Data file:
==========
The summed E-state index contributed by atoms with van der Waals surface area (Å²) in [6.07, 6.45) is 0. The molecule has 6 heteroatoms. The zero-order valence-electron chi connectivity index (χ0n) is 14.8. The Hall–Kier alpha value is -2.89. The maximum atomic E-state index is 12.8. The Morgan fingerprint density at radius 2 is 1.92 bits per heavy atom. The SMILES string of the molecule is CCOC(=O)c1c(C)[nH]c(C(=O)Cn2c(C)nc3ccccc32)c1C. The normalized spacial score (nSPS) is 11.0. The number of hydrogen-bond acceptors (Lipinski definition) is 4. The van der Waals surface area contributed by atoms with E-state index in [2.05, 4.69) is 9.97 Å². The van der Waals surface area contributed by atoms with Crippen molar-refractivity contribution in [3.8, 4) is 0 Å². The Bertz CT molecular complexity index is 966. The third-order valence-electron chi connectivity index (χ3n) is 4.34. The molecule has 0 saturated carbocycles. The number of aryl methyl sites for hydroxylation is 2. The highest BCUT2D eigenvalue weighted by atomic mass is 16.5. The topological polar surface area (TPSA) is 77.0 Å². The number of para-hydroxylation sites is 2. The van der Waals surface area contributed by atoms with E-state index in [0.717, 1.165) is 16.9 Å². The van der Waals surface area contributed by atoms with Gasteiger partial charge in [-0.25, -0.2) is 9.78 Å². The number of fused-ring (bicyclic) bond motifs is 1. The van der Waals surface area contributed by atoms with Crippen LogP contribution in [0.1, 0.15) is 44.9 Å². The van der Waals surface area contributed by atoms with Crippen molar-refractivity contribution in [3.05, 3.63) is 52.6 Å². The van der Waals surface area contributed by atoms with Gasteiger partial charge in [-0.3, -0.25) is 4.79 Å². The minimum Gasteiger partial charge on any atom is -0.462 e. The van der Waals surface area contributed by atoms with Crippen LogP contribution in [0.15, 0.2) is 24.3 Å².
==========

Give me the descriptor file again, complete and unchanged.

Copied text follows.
The summed E-state index contributed by atoms with van der Waals surface area (Å²) in [6.07, 6.45) is 0. The molecule has 6 heteroatoms. The zero-order valence-electron chi connectivity index (χ0n) is 14.8. The Hall–Kier alpha value is -2.89. The maximum atomic E-state index is 12.8. The Morgan fingerprint density at radius 2 is 1.92 bits per heavy atom. The SMILES string of the molecule is CCOC(=O)c1c(C)[nH]c(C(=O)Cn2c(C)nc3ccccc32)c1C. The normalized spacial score (nSPS) is 11.0. The number of hydrogen-bond acceptors (Lipinski definition) is 4. The van der Waals surface area contributed by atoms with E-state index in [2.05, 4.69) is 9.97 Å². The van der Waals surface area contributed by atoms with Crippen molar-refractivity contribution in [3.8, 4) is 0 Å². The Bertz CT molecular complexity index is 966. The third-order valence-electron chi connectivity index (χ3n) is 4.34. The molecule has 0 saturated carbocycles. The number of aryl methyl sites for hydroxylation is 2. The highest BCUT2D eigenvalue weighted by atomic mass is 16.5. The topological polar surface area (TPSA) is 77.0 Å². The number of para-hydroxylation sites is 2. The van der Waals surface area contributed by atoms with E-state index in [0.717, 1.165) is 16.9 Å². The van der Waals surface area contributed by atoms with Gasteiger partial charge in [-0.25, -0.2) is 9.78 Å². The number of fused-ring (bicyclic) bond motifs is 1. The van der Waals surface area contributed by atoms with Crippen LogP contribution in [0.1, 0.15) is 44.9 Å². The van der Waals surface area contributed by atoms with Crippen molar-refractivity contribution in [3.05, 3.63) is 52.6 Å². The van der Waals surface area contributed by atoms with Gasteiger partial charge in [-0.3, -0.25) is 4.79 Å². The minimum Gasteiger partial charge on any atom is -0.462 e. The van der Waals surface area contributed by atoms with Crippen LogP contribution in [0.15, 0.2) is 24.3 Å².